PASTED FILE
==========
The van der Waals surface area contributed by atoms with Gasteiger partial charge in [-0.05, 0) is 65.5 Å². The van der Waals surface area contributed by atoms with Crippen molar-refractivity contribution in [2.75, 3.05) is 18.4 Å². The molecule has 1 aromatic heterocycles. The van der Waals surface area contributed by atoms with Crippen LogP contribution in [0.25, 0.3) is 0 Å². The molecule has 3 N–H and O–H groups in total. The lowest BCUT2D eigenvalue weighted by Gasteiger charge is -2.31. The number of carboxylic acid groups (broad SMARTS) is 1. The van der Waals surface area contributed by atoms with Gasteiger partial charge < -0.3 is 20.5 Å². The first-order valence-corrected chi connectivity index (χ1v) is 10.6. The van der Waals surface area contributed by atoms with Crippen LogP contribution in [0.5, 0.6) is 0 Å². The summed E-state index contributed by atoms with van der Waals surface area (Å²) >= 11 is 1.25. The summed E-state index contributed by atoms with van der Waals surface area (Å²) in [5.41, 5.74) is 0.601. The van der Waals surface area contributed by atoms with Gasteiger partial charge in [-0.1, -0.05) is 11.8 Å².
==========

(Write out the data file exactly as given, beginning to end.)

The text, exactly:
The van der Waals surface area contributed by atoms with Gasteiger partial charge in [-0.05, 0) is 65.5 Å². The van der Waals surface area contributed by atoms with Crippen molar-refractivity contribution in [2.75, 3.05) is 18.4 Å². The molecule has 1 aromatic heterocycles. The van der Waals surface area contributed by atoms with Crippen LogP contribution in [0.25, 0.3) is 0 Å². The molecule has 3 N–H and O–H groups in total. The lowest BCUT2D eigenvalue weighted by Gasteiger charge is -2.31. The number of carboxylic acid groups (broad SMARTS) is 1. The van der Waals surface area contributed by atoms with Gasteiger partial charge < -0.3 is 20.5 Å². The first-order valence-corrected chi connectivity index (χ1v) is 10.6. The van der Waals surface area contributed by atoms with Crippen LogP contribution in [0.5, 0.6) is 0 Å². The summed E-state index contributed by atoms with van der Waals surface area (Å²) >= 11 is 1.25. The summed E-state index contributed by atoms with van der Waals surface area (Å²) in [5.41, 5.74) is 0.601. The van der Waals surface area contributed by atoms with Gasteiger partial charge in [-0.1, -0.05) is 11.8 Å².